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There’s good news and bad news for American consumers this week.
The good news is that on July 21 the landmark Consumer Financial Protection Bureau (CFPB) takes over as the nation’s chief consumer bank regulator – it will supervise mortgages, credit cards, other bank loans, and fees such as those charged for overdraft protection. The failure of other regulatory agencies to stop predatory Wall Street practices is widely recognized as a primary cause of the 2008 mortgage meltdown that triggered the current recession, and the CFBP has been widely recognized as an essential tool to prevent another economic catastrophe.
The bad news is that because no director has been confirmed, the Bureau will not be able to effectively protect consumers in the financial marketplace that includes payday lenders, mortgage companies, and credit bureaus. Without a director, America’s newest consumer cops won’t have the political presence and clout needed in regulatory battles with Congress, other bank regulators, and the banks themselves.
Last fall the President selected Professor Elizabeth Warren to build the new agency. Warren gets the credit for creating and pushing the idea of a consumer watchdog and is a highly-respected academic expert and popular author on consumer finance. She worked tirelessly to hire and manage a variety of staff – selected from business, other agencies, academia, and consumer groups (some hires listed here) – to set up the new bureau so it would be ready on July 21.
The President has announced his intention to nominate one of Warren’s first senior hires – former Ohio Attorney General Richard Cordray, the current enforcement chief at the CFPB – as its first director. Cordray has a well-balanced record as an AG who worked to protect the people of Ohio, recovering over $2 billion dollars from Wall Street in the past two years to repay Ohio’s wrongly-foreclosed homeowners, the state’s looted pension funds, and cities and counties that lost money once guaranteed by Wall Street.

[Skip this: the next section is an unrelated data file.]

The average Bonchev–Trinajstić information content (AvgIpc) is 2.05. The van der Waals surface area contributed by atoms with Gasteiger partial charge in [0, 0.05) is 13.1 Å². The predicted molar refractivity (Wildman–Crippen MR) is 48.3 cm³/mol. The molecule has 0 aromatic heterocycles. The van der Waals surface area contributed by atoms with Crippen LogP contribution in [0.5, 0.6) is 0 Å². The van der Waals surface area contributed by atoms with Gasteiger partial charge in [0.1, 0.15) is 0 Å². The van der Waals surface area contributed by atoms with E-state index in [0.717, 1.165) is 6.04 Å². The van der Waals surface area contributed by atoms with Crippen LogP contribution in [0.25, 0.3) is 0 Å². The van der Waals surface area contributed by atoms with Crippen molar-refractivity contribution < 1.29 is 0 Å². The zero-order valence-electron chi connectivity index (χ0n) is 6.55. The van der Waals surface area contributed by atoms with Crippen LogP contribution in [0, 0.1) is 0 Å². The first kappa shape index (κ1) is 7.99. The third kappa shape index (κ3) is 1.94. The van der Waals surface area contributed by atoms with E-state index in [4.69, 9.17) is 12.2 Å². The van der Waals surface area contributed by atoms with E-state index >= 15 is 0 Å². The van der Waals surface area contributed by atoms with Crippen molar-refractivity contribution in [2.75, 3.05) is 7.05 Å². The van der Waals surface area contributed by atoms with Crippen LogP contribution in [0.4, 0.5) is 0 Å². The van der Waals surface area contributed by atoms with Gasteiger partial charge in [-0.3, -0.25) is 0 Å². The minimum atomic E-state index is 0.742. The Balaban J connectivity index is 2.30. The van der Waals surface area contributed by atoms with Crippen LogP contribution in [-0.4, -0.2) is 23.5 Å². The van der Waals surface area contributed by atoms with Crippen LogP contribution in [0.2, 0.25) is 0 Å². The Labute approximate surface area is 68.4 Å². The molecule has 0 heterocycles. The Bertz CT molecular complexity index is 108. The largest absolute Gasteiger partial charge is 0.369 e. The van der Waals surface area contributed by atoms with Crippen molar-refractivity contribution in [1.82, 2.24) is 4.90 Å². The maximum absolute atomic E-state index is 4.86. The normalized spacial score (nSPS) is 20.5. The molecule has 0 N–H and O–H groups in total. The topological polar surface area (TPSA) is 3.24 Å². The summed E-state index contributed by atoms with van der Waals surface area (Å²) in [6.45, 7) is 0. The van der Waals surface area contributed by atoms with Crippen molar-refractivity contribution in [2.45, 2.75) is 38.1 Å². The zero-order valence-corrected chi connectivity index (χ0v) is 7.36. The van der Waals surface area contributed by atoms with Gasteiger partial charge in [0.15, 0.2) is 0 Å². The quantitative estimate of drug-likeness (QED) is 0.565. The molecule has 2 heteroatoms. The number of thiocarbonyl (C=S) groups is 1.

Although Cordray is well qualified to protect American consumers as the first director of the CFPB, his confirmation by the Senate is not guaranteed. Republicans, who hold a minority in the Senate, have already written to the President indicating that they will filibuster any nominee – regardless of qualifications – unless the Bureau’s powers are first gutted.
It is hard to imagine that Senators who oppose even highly-qualified nominees are putting the interests of the American people ahead of special interests on Wall Street. Simply put, these Republican senators are attempting political extortion on behalf of the big banks that have invested millions to oppose any meaningful reform to financial oversight.
If the Senate finds the former Attorney General qualified, they should honor their responsibility and allow the confirmation process to proceed. If they shirk their responsibility by blocking a vote, the President should act in the interests of consumers and use his authority to appoint a director in August.
The battle over appointing someone to lead the CFPB is part of an ongoing war being waged by powerful special interests against ordinary Americans, and it’s a battle the President should fight on behalf of Americans struggling keep their financial heads above water in a recession caused largely by Wall Street greed.
Congress asked taxpayers to bail out the banks immediately after the economic collapse, but waited nearly two years before finally passing the historic Dodd-Frank Wall Street Reform and Consumer Protection Act to protect consumers from a repeat of the nightmare. To make that promise real, a strong consumer ‘cop on the beat’ is needed to protect average Americans.
It’s certainly good news that we now have a new financial police department focused solely on looking out for consumers. It will be better news when that police department has a sheriff to lead it.
Defend the CFPB
Tell your senators to oppose the “Financial CHOICE Act,” which would gut Wall Street reforms and destroy the Consumer Financial Protection Bureau as we know it.
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